Black Church Week: Don’t be ‘too good’ to reach out, pastor urges

Written by admin   // September 9, 2011   // 0 Comments

RIDGECREST, N.C. (BP) “When Sinners Show Up” — the title of a Sunday School lesson — sparked the preaching of T. Vaughn Walker during the Black Church Leadership and Family Conference (better known as Black Church Week) with nearly 1,000 in attendance at LifeWay Ridgecrest Conference Center in North Carolina.

“You need to give yourself an attitude check,” Walker, who preached each morning, suggested, “and ask yourself if you’ve become ‘too good’ to reach out to certain people.”

Walker, senior pastor of First Gethsemane Baptist Church in Louisville, Ky., and a professor of Christian ministries at Southern Baptist Theological Seminary, was followed by afternoon and evening messages featuring several pastors: James Dixon of El Bethel Baptist Church in Fort Washington, Md.; James Graham ofMount Pleasant Baptist Church in Herndon, Va.; Brian King of Ezekiel Baptist Church in Philadelphia; and Delroy Reid-Salmon of Grace Baptist Church in the Bronx, N.Y.

Participants were offered the opportunity to start each day at 6:15 a.m. with praise and worship led by Gwen Williams, a folklorist, worship leader and author from First Baptist Church in Picayune, Miss. Williams, known throughout the black church world in her “Ms. Chocolate” persona, also served as the children’s storyteller during the July 18-22 conference sponsored by the black church area of LifeWay Christian Resources of the Southern Baptist Convention.

More than 70 breakout sessions were offered during Black Church Week conference focusing on church leadership, discipleship/Sunday School, evangelism, prayer and spiritual renewal/motivation.

Fred Luter, senior pastor of Franklin Avenue Baptist Church in New Orleans, and his wife Elizabeth led one of the sessions, drawing from the book “6 Secrets to a Lasting Love” by Gary and Barb Rosberg.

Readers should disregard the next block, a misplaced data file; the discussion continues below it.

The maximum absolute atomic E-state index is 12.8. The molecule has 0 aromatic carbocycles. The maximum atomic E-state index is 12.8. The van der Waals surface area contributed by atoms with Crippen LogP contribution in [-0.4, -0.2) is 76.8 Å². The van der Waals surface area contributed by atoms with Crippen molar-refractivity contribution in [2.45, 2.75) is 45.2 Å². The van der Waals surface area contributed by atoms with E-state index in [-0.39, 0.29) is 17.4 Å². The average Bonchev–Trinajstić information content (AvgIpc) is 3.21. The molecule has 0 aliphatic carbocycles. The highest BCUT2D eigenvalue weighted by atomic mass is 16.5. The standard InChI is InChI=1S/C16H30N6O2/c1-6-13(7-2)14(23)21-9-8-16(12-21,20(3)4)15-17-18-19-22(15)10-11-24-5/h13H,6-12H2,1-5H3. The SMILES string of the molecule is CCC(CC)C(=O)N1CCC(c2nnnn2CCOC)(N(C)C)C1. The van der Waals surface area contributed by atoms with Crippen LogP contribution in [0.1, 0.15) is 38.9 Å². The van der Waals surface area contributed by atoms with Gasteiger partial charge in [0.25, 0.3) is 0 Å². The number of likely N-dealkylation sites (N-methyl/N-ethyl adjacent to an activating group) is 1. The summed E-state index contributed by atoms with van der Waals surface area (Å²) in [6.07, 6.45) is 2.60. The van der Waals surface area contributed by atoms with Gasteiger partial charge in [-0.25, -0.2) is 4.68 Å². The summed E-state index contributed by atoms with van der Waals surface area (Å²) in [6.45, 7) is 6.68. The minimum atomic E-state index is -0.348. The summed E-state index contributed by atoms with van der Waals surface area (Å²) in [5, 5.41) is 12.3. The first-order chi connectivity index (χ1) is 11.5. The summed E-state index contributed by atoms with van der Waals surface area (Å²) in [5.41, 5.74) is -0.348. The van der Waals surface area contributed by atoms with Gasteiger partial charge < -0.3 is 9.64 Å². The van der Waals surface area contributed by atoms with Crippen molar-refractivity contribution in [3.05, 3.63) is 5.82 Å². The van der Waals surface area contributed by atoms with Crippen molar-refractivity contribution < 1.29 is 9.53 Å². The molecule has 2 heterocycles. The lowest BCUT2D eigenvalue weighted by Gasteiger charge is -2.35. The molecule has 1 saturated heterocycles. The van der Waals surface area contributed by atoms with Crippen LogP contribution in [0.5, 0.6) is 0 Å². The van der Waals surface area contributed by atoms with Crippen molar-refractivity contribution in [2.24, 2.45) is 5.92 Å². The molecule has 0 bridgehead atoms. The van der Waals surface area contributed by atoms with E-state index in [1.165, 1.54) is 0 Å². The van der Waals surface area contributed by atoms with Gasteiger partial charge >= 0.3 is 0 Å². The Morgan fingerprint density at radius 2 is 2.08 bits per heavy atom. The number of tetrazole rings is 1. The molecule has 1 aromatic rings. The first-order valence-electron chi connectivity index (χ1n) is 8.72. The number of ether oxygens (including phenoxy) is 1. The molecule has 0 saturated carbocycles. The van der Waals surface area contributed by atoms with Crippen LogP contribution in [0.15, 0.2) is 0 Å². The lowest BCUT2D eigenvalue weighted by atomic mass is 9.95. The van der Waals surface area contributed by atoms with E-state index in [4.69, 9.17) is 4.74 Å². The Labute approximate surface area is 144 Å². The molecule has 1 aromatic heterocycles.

“Do you remember your courtship?” Fred Luter, the SBC’s first vice president, asked. “You were always looking for ways to serve each other.Men, I bet you always opened her car door back then. Do you still do that?

“Marriage today is at great risk,” Luter said. “But despite what the world, society and even Oprah might say, God still intends marriage to be between one man and one woman for one lifetime.”

Walker, in his morning messages, referenced a lesson in LifeWay’s YOU Sunday school/small group curriculum to ask how the church members react to people out of their cultural “normal” and whose lifestyle makes them uncomfortable.

“Who do you find repulsive?” Walker asked. “It’s all about perspective.

“All of us, to some degree, are repulsive,” he said. “We may look clean on the outside, but we all have sin inside us.”

Drawing from the Luke 7:36-50 passage when Jesus went to Simon the Pharisee’s house for dinner and the prostitute came in and washed Jesus’ feet, Walker said four primary lessons were taught:

– Don’t avoid sinners.

– Get the right perspective.

– Realize that sinners make the best converts.

– Know that people will want to know who this Jesus is.

“Jesus went beyond the normal human perspective,” Walker said. “He went to a Pharisee’s house, and then he let this woman — identified by Simon as a prostitute — come in and touch Him!

“This woman risked everything to get to Jesus,” Walker continued. “Everything bad that could have happened to her already had happened, so she had nothing to lose. She was desperate to get to Jesus.”

In the passage, Walker noted, Jesus wanted Simon to see that one who is given more, loves more; one who receives more grace is more appreciative.

“This woman washed Jesus’ feet with her tears,”Walker said, “but Simon didn’t even extend the courtesy of a basin. She kissed His feet, but Simon didn’t even offer a kiss on His cheek. She anointed His feet with fragrant and expensive oil, but Simon didn’t even offer Jesus some olive oil for His skin or hair.

“Simon did only the minimum,” Walker said. “It wasn’t really wrong not to offer those things, but it would have been the courteous and respectful thing to do.”

In the passage when Christ told the woman that her faith had saved her and that her sins were forgiven, people sitting around the table wondered who this Jesus was that He forgave sins.

“They didn’t realize they were just as filthy as she was,” Walker said. “Our problem a lot of times is that we have too much dignity.

“My wife will praise God anytime, anywhere. But I was raised to have too much dignity,” he said, standing upright and straightening his clothes.

“I don’t like to get all worked up and sweat,” he said. “But when we think about what all God has done for us, we should never, never have too much dignity to shout and praise Him and be most grateful.”


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